TUNJA, Colombia (AFP) — The steep mountain road that hooked Colombia’s Nairo Quintana on cycling runs from his childhood home to his old school.
Now, the 25-year-old climbing specialist is back training on that same road as he seeks to become the first Latin American to win the Tour de France.
His competitors mostly train in Europe, but Quintana, who was runner-up in 2013, is betting on the cold, jagged terrain of his boyhood home in central Colombia to give him the edge in cycling’s most prestigious and grueling race.
Quintana learned to ride a bike in his home town of Boyaca and built his fearsome stamina riding the hilly 15 kilometers to school in the village of Arcabuco.
Being back among family, friends, and childhood mentors “gives me strength,” said Quintana, who rides for Spanish team Movistar.
“Nairooooo!” shouted an elated motorcyclist as he passed him on a recent six-hour training ride between Tunja, the city where Quintana lives when he is back in Colombia, and the small village of Velez.
That drew a loud whistle from the slight cyclist, who measures just five-foot-six and 130 pounds.
As Quintana zipped through Arcabuco, where he attended school, his first coach, Rusbel Achaguas, remembered his early promise.
“Right away you could see his good climbing, or as we say here in Colombia, that he was an escarabajo,” he told AFP, referring to the traditional name for Colombian cyclists.
“He was very passionate. He would get here early, ride through all the way to Moniquira [another town up the road] and turn back … although sometimes he arrived a little late for school.”
Quintana’s victories, which include the 2014 Giro d’Italia, “have brought a lot of happiness to us, his family, but also to the Boyaca region and all of Colombia,” said his father, Luis Quintana, a farmer.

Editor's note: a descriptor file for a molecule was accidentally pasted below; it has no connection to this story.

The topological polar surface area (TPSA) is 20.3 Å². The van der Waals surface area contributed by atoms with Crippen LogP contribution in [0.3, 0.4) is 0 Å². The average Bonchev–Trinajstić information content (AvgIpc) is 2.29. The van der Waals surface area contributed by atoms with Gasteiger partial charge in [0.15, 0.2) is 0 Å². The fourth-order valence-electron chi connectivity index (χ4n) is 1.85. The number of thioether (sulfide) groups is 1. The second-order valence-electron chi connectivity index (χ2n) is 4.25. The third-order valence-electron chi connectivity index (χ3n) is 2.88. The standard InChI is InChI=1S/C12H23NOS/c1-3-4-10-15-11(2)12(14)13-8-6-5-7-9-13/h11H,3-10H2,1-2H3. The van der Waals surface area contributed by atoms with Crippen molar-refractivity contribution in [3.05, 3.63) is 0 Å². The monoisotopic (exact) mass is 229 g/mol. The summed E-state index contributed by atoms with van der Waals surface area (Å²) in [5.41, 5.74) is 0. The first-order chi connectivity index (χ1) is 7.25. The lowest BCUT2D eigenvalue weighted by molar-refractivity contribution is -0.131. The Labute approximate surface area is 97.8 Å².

Quintana senior recalled his son buying his first bike.
“It wasn’t for sports,” he said. “He bought it to get around. ‘Till then he hadn’t shown any interest in cycling, but soon someone said he looked like a cyclist, that he was going to be a very good cyclist.”
Quintana was 15 years old at the time. The bike “was used, but in good condition. It looked good, and I started riding it to school … and got hooked,” he said.
In a region with a passion for cycling — and an altitude of 6,562 feet above sea level — Quintana was soon overtaking hardcore riders, blowing past them and their fancy equipment with his school books on his back.
He remembers his principal at Alejandro de Humboldt Technical School worrying that he and his friends would take a spill on the narrow road to school, with its heavy traffic of trucks.
“He would get mad because he saw us going fast downhill … and he wanted to take away our bikes because it scared him,” Quintana said.
Former teachers remember his passion for dance and theater, as well as cycling — but less so for his studies.
“He was pretty quiet. … He was shy but very respectful,” recalled his language instructor, Flor Mireya Vargas, one of many teachers who cleaned up his wounds when he would crash his bike.
As Quintana seeks a groundbreaking Tour de France win this year, students at his old school will be allowed to watch.
Maybe, just maybe, the next Nairo Quintana is among them.